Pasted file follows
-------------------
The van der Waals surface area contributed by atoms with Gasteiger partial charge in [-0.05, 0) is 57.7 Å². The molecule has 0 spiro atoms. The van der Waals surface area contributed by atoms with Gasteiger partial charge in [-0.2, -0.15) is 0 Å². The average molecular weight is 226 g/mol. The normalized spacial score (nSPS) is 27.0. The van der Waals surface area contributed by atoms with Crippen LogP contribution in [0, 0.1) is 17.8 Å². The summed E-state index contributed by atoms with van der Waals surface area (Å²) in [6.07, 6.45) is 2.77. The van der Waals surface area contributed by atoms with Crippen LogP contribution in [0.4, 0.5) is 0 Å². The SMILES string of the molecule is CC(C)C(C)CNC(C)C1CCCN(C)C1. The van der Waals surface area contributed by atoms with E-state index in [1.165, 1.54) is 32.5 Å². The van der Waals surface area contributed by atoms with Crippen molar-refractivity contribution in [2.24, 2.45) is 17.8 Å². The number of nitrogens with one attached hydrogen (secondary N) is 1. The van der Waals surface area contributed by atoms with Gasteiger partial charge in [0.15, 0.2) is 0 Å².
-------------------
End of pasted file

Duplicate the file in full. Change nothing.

The van der Waals surface area contributed by atoms with Gasteiger partial charge in [-0.05, 0) is 57.7 Å². The molecule has 0 spiro atoms. The van der Waals surface area contributed by atoms with Gasteiger partial charge in [-0.2, -0.15) is 0 Å². The average molecular weight is 226 g/mol. The normalized spacial score (nSPS) is 27.0. The van der Waals surface area contributed by atoms with Crippen LogP contribution in [0, 0.1) is 17.8 Å². The summed E-state index contributed by atoms with van der Waals surface area (Å²) in [6.07, 6.45) is 2.77. The van der Waals surface area contributed by atoms with Crippen LogP contribution in [0.4, 0.5) is 0 Å². The SMILES string of the molecule is CC(C)C(C)CNC(C)C1CCCN(C)C1. The van der Waals surface area contributed by atoms with E-state index in [1.165, 1.54) is 32.5 Å². The van der Waals surface area contributed by atoms with Crippen molar-refractivity contribution in [2.24, 2.45) is 17.8 Å². The number of nitrogens with one attached hydrogen (secondary N) is 1. The van der Waals surface area contributed by atoms with Gasteiger partial charge in [0.15, 0.2) is 0 Å².